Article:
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Anyone remember these car accessories? 45 rpm in-dash record player?

http://blog.allstate.com/awesome-or-atrocious-4-bizarre-car-accessories-that-used-to-be-cool/?intcid=ILC-Internal-Search-Results-120808:atrocious:result%201#.UJAuPG81lXE

I remember a car with the gas cap behind the license plate. Somewhat awkward bending down and opening it and I wondered if the gas tank could be filled completely.

I Was There.
When My Sister And I Were Teen Agers, She Bought A Brand New 1965 Corvair Monza Convertible, Yellow/Black, 4-Speed On The Floor, And Had A 45 RPM Underdash Record Player Installed.

That car was a blast to drive. By the day’s standards, the handling was excellent. ( The roll-over problems with the swing axles were resolved by 65 in Corvairs, although my bug still had a swing axle.). Top down, running through the gears with that 110hp and records blaring was fun.

I recall that it only skipped on large bumps as the arm on the phonograph had extra tension to make it feasible for in-car use. I remember the normally black records getting a white dust appearance from the lathing action of the needle. It had an automatic play feature that allowed for stacking records. Mowtown and maybe Dave Clark Five and some other favorites were really boss.

Re-Verbs were big at that time, too. Anybody have one in their car ?

CSA

I remember the hidden gas caps very well. I have owned several '57 Bel Air’s so I’m familiar with them. My brother had a record player in his vehicle. It was an aftermarket (RCA) I think. He also had a “4 Track” tape player in the same car. They were the only ones I have ever seen. I think the 4 track was a “Muntz.” My uncle (local policeman) had a 1950 Studebaker with a third headlight. It was either an aftermarket or a Studebaker option. He kept the car until he died. I tried to buy it from my aunt but she had already sold it to a local collector.

My Dad Had a Turquoise/White Two-Tone 1956 Chevy With The Gas Cap Hidden In The Tail Light.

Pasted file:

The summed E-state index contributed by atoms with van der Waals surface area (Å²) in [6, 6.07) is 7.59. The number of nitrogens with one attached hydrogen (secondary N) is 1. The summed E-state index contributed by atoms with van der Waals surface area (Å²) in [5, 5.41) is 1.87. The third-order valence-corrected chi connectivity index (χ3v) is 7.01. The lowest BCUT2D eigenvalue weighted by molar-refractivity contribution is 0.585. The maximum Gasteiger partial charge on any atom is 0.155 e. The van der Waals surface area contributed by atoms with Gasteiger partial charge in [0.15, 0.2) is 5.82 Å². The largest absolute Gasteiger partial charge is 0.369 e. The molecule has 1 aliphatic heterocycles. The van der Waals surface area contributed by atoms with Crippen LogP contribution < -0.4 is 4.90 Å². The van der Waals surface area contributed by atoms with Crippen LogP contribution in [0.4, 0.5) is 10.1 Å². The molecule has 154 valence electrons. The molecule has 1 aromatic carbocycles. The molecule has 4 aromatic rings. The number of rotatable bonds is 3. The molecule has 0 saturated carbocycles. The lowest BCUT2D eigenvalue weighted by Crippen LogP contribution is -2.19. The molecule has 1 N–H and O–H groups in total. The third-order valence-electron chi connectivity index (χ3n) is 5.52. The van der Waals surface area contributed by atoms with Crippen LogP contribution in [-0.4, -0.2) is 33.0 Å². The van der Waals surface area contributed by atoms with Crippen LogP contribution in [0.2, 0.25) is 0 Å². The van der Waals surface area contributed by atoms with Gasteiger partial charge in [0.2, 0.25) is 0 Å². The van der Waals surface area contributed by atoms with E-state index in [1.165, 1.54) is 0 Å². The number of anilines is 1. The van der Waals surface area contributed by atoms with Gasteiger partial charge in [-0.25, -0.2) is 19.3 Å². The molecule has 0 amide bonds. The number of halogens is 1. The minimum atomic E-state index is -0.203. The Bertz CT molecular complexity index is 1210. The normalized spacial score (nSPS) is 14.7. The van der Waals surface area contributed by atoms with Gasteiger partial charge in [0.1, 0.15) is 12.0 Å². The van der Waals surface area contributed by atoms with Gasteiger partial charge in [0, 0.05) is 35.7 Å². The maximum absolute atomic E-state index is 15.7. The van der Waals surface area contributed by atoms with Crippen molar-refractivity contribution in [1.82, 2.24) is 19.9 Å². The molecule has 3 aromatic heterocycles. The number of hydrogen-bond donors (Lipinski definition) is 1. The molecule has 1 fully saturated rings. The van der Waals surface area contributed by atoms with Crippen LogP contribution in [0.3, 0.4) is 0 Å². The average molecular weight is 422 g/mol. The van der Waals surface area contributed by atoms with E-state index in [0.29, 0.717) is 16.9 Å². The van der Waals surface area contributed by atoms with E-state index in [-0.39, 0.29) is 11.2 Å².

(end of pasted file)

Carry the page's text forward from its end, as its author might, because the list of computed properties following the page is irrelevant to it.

My wife and I owned several cars with the gas filler behind the hinge-down license plate. Those big old cars held lots and lots of that 30 cent/a gallon gas, too, but the free drinking glasses or other promotions from the station made up for some of that.

Remember “gas wars” ? The cheapest I remember paying was 18 cents/a gallon for Good Gulf.

Also, you could get your windshield cleaned, oil checked, and even air in tires as a free service !

CSA

My 6-Volt System In My VW Bug Kept Me From Having Many Cool “Electronics,” But When I Got My Brand New 71 Super Beetle (With Sun Roof - $2300 New) I Had In-Dash Motorola FM Stereo And Under-Dash Craig 8-Track Tape Deck And Lots Of Carts !

CSA

The dumbest gas cap location I’ve seen was on the C3 Corvette. Right in the middle of the trunk, so you’re guaranteed to drip gas all across the paintwork, even if you turn the pump upside down while moving it across the car.

Yep, I have a few of those; 68 and 2 69’s. You get good at twisting it upside down and having a rag handy just in case. Made me chuckle to read that. But TRUNK? ;-D

Well. . .“area where the trunk would be if the damn thing had a trunk” sounded too long and unwieldy :wink:

… That said, the C3 bodystyle is still the best looking one they’ve made yet. The C5 came close, but didn’t quite top it.